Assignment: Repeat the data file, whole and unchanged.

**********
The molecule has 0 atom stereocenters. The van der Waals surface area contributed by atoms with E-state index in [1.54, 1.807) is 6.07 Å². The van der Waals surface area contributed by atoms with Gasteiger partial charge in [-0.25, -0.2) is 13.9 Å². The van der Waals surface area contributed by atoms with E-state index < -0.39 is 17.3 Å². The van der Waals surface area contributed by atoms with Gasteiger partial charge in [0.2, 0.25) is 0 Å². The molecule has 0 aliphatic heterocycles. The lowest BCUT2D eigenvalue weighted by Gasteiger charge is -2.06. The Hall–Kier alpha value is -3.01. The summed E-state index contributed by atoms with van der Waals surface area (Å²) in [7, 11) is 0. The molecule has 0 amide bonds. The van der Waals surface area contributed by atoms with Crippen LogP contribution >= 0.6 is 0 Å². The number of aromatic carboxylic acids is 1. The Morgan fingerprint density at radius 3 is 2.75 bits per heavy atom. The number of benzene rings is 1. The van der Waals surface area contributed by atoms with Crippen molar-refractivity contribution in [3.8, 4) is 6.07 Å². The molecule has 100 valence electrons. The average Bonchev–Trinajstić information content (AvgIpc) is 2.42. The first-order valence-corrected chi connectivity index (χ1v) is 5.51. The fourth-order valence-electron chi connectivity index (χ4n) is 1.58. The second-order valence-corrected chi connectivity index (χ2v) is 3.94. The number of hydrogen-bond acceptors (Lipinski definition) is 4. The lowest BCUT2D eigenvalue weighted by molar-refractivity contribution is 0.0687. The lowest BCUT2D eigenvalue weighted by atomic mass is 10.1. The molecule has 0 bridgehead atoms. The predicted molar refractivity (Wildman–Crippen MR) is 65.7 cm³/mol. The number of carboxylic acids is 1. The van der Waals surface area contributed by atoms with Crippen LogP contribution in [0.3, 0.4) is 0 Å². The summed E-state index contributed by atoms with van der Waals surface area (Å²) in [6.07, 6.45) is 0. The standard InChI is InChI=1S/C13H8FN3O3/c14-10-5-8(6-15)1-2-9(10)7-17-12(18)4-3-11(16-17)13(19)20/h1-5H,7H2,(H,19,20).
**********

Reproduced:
The molecule has 0 atom stereocenters. The van der Waals surface area contributed by atoms with E-state index in [1.54, 1.807) is 6.07 Å². The van der Waals surface area contributed by atoms with Gasteiger partial charge in [-0.25, -0.2) is 13.9 Å². The van der Waals surface area contributed by atoms with E-state index < -0.39 is 17.3 Å². The van der Waals surface area contributed by atoms with Gasteiger partial charge in [0.2, 0.25) is 0 Å². The molecule has 0 aliphatic heterocycles. The lowest BCUT2D eigenvalue weighted by Gasteiger charge is -2.06. The Hall–Kier alpha value is -3.01. The summed E-state index contributed by atoms with van der Waals surface area (Å²) in [7, 11) is 0. The molecule has 0 amide bonds. The van der Waals surface area contributed by atoms with Crippen LogP contribution >= 0.6 is 0 Å². The number of aromatic carboxylic acids is 1. The Morgan fingerprint density at radius 3 is 2.75 bits per heavy atom. The number of benzene rings is 1. The van der Waals surface area contributed by atoms with Crippen molar-refractivity contribution in [3.8, 4) is 6.07 Å². The molecule has 100 valence electrons. The average Bonchev–Trinajstić information content (AvgIpc) is 2.42. The first-order valence-corrected chi connectivity index (χ1v) is 5.51. The fourth-order valence-electron chi connectivity index (χ4n) is 1.58. The second-order valence-corrected chi connectivity index (χ2v) is 3.94. The number of hydrogen-bond acceptors (Lipinski definition) is 4. The lowest BCUT2D eigenvalue weighted by molar-refractivity contribution is 0.0687. The lowest BCUT2D eigenvalue weighted by atomic mass is 10.1. The molecule has 0 bridgehead atoms. The predicted molar refractivity (Wildman–Crippen MR) is 65.7 cm³/mol. The number of carboxylic acids is 1. The van der Waals surface area contributed by atoms with Crippen LogP contribution in [0.3, 0.4) is 0 Å². The summed E-state index contributed by atoms with van der Waals surface area (Å²) in [6.07, 6.45) is 0. The standard InChI is InChI=1S/C13H8FN3O3/c14-10-5-8(6-15)1-2-9(10)7-17-12(18)4-3-11(16-17)13(19)20/h1-5H,7H2,(H,19,20).